• The maximum amount of cash that a person may withdraw each day is €300,00. To the extent that on a particular day the maximum is not withdrawn, then any remaining withdrawable amount is rolled over and may be withdrawn on a later date in addition to the maximum amount.

  • Cashing in cheques is forbidden.

  • Any non-cash payment or transfer of money outside of Cyprus or to an account held in another credit institution is forbidden except for:

    • Payments through cheques for up to €9.000,00 per month per natural person per bank, to accounts that are held in other credit institutions;

    • A payment to an account that is held in another credit institution, which payment falls within a client’s usual business activity. However, the relevant committee’s approval is required for all such payments that are between €25.000,01 and €200.000,00 per day. A list of all such transactions is sent to the committee on a daily basis. Payments above €200.000,00 are scrutinized by the committee on an isolated basis (rather than by simple reference to the daily list of transactions that are between €25.000,01 and €200.000,00).

    • A payment outside of Cyprus for a transaction that falls within a client’s usual business activity. However, the relevant committee’s approval is required for all such payments that are between €5.000,01 and €200.000,00 per day. A relevant list of all such transactions is sent to the committee on a daily basis. Payments above €200.000,00 are scrutinized by the committee on an isolated basis (rather than by simple reference to the daily list of transactions that are between €5.000,01 and €200.000,00).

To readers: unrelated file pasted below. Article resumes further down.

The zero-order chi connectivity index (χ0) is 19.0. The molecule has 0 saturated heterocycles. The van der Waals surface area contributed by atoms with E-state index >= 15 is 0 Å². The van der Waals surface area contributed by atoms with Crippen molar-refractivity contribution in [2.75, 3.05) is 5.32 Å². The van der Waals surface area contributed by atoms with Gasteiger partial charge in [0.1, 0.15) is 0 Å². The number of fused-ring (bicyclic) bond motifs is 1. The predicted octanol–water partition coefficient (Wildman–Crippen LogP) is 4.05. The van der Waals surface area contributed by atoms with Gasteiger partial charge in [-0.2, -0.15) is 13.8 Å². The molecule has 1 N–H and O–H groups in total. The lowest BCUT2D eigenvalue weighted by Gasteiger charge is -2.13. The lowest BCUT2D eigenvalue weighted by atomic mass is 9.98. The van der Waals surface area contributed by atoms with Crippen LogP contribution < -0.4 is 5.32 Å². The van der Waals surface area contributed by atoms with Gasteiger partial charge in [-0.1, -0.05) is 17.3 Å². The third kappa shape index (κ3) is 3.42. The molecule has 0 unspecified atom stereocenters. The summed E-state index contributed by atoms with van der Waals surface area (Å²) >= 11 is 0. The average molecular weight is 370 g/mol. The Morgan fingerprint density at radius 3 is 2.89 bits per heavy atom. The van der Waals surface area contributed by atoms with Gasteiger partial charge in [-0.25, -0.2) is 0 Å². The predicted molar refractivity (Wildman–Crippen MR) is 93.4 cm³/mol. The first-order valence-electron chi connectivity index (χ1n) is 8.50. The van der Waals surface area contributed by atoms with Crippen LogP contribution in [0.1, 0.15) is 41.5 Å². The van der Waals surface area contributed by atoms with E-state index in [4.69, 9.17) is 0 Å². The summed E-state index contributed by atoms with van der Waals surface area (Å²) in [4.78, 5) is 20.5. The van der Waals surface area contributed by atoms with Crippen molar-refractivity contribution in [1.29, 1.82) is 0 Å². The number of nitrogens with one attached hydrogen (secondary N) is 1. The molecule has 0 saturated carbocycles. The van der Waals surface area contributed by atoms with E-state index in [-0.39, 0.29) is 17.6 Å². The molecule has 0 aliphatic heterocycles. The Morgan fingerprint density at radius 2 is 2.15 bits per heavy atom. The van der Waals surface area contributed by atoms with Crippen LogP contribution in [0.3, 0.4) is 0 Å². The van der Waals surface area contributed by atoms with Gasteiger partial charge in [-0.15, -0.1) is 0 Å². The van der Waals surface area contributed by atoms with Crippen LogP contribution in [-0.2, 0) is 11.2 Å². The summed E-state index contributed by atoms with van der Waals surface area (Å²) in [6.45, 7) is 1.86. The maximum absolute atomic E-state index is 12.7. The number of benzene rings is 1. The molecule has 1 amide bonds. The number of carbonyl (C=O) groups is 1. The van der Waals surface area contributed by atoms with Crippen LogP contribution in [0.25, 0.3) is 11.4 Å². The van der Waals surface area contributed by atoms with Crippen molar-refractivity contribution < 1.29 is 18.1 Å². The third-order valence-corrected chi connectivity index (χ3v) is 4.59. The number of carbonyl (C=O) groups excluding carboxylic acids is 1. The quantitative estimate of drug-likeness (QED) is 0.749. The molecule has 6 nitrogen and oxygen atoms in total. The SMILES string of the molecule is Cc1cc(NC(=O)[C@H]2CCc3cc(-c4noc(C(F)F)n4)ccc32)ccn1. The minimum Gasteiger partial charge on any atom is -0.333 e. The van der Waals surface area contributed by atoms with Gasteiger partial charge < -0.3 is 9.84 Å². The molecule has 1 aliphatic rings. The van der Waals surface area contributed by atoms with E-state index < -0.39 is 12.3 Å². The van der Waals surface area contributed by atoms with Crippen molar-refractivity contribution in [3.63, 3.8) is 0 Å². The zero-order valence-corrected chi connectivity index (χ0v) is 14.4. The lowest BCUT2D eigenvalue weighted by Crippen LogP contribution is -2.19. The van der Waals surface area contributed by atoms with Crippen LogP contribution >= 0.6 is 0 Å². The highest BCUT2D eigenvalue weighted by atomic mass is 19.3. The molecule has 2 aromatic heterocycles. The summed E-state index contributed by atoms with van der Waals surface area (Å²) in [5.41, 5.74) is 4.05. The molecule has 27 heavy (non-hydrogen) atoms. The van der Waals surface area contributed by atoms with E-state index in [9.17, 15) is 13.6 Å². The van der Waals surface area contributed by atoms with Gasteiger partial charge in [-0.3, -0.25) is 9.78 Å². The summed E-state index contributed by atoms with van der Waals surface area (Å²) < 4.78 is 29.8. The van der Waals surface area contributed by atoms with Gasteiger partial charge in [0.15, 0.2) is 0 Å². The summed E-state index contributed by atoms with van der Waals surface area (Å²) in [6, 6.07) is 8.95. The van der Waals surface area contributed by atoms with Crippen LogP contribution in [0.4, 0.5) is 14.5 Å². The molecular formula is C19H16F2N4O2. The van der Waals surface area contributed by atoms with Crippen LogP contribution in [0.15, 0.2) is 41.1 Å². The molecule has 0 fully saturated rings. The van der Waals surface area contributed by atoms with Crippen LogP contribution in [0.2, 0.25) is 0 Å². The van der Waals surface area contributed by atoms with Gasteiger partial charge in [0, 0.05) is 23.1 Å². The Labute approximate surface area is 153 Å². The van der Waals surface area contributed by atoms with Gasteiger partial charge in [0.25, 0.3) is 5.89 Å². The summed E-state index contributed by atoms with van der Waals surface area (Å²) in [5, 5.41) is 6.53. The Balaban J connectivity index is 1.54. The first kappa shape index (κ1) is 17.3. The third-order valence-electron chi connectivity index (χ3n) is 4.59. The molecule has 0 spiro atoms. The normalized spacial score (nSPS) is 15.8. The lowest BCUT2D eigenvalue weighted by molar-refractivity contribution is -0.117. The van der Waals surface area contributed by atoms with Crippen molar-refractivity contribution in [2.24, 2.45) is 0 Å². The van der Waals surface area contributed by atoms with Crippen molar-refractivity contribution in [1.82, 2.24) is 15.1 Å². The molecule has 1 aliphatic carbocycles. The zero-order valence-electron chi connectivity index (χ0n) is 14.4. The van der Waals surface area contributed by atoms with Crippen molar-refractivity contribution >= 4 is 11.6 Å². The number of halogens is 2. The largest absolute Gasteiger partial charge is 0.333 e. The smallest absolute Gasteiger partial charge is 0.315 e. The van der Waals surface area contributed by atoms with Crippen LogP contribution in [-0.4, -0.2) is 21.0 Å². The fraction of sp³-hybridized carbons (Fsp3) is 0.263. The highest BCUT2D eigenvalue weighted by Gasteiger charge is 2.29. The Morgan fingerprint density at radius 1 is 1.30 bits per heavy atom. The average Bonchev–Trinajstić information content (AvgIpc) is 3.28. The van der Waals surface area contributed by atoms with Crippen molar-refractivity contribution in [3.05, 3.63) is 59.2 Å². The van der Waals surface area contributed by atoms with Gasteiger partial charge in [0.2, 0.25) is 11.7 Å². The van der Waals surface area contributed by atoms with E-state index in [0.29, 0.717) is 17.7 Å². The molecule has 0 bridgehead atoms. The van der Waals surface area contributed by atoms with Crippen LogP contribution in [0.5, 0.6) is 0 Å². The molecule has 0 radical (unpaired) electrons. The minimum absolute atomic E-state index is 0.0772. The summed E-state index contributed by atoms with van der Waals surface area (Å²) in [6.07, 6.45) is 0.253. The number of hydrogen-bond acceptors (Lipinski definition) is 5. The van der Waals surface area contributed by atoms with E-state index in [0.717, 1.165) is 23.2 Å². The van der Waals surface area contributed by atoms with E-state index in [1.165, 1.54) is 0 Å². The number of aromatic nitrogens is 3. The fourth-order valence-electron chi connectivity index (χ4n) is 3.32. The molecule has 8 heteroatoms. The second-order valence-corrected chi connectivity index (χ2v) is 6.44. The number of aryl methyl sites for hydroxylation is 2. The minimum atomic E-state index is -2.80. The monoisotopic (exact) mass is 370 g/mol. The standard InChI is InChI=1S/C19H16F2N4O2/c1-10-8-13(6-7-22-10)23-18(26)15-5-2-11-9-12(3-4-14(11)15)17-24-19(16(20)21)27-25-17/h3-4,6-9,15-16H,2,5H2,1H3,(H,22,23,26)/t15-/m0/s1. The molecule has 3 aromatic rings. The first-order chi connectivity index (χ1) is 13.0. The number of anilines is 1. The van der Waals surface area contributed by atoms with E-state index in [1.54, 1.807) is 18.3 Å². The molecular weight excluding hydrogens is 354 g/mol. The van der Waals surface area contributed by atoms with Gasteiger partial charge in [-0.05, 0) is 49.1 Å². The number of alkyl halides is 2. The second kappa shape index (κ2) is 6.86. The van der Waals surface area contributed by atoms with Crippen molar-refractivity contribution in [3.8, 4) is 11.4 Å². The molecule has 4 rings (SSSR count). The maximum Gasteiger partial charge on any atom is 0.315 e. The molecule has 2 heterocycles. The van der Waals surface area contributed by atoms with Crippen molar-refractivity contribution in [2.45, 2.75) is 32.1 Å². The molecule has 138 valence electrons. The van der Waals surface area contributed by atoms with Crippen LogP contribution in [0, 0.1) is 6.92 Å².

• The payment of employee salaries with the presentation of justificatory documents.

    • Upkeep costs up to €5.000,00 per trimester as well as foreign university fees of a relative of the first degree. Justificatory documents need to be presented for these purposes.

    • University fees of a person studying in a Cypriot university. Justificatory documents need to be presented for these purposes.

    • Payments or transfers of money within Cyprus through credit or debit card.

    • Payments or transfers of money outside of Cyprus through credit or debit card, up to €5.000,00 per month per person for each credit institution.

  • Every person may only carry up to €1.000,00 in cash for each trip that they make outside of Cyprus (or the respective amount in any other currency).

In the meantime a revised draft agreement of a Memorandum of Understanding has been reached between Troika and Nicosia. This draft agreement is expected to be adopted in a Eurogroup meeting that will be held in Dublin on the 12th and 13th of April.

Following the conclusion of the draft agreement of a Memorandum of Understanding, Cyprus Minister of Finance Mr. Michael Sarris resigned from his post and was replaced by Mr. Harris Georgiades, former Minister of Labor. As the reason for his resignation Mr. Sarris cited the inquiry that has been set up to attribute responsibilities in relation to the island’s financial deterioration. Mr. Sarris was the previous Chairman of Laiki Bank and his resignation is therefore intended to facilitate the work of the said inquiry.